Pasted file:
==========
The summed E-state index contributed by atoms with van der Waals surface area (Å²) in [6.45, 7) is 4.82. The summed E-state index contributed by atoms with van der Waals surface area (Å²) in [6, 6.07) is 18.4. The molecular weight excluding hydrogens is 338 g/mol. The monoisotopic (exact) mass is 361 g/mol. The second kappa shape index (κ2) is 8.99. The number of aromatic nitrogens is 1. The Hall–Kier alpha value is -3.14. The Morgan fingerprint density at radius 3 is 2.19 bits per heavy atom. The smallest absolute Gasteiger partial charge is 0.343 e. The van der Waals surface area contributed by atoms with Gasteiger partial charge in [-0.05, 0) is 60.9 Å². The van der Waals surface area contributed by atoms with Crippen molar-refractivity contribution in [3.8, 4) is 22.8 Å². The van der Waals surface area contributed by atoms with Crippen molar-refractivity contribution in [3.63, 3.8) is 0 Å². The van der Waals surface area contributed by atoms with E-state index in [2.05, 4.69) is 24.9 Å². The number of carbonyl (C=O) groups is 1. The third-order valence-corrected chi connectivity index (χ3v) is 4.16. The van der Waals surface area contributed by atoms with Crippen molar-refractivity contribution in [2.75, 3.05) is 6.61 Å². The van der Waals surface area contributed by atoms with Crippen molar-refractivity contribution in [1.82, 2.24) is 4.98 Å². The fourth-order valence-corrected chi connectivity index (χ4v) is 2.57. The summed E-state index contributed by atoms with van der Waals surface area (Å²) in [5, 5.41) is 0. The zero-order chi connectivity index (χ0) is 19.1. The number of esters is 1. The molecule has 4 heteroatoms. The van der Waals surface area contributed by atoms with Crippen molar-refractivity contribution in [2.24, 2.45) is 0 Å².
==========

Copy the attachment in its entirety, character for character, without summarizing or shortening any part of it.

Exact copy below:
The summed E-state index contributed by atoms with van der Waals surface area (Å²) in [6.45, 7) is 4.82. The summed E-state index contributed by atoms with van der Waals surface area (Å²) in [6, 6.07) is 18.4. The molecular weight excluding hydrogens is 338 g/mol. The monoisotopic (exact) mass is 361 g/mol. The second kappa shape index (κ2) is 8.99. The number of aromatic nitrogens is 1. The Hall–Kier alpha value is -3.14. The Morgan fingerprint density at radius 3 is 2.19 bits per heavy atom. The smallest absolute Gasteiger partial charge is 0.343 e. The van der Waals surface area contributed by atoms with Gasteiger partial charge in [-0.05, 0) is 60.9 Å². The van der Waals surface area contributed by atoms with Crippen molar-refractivity contribution in [3.8, 4) is 22.8 Å². The van der Waals surface area contributed by atoms with Crippen molar-refractivity contribution in [3.63, 3.8) is 0 Å². The van der Waals surface area contributed by atoms with E-state index in [2.05, 4.69) is 24.9 Å². The number of carbonyl (C=O) groups is 1. The third-order valence-corrected chi connectivity index (χ3v) is 4.16. The van der Waals surface area contributed by atoms with Crippen molar-refractivity contribution in [2.75, 3.05) is 6.61 Å². The van der Waals surface area contributed by atoms with Crippen molar-refractivity contribution in [1.82, 2.24) is 4.98 Å². The fourth-order valence-corrected chi connectivity index (χ4v) is 2.57. The summed E-state index contributed by atoms with van der Waals surface area (Å²) in [5, 5.41) is 0. The zero-order chi connectivity index (χ0) is 19.1. The number of esters is 1. The molecule has 4 heteroatoms. The van der Waals surface area contributed by atoms with Crippen molar-refractivity contribution in [2.24, 2.45) is 0 Å².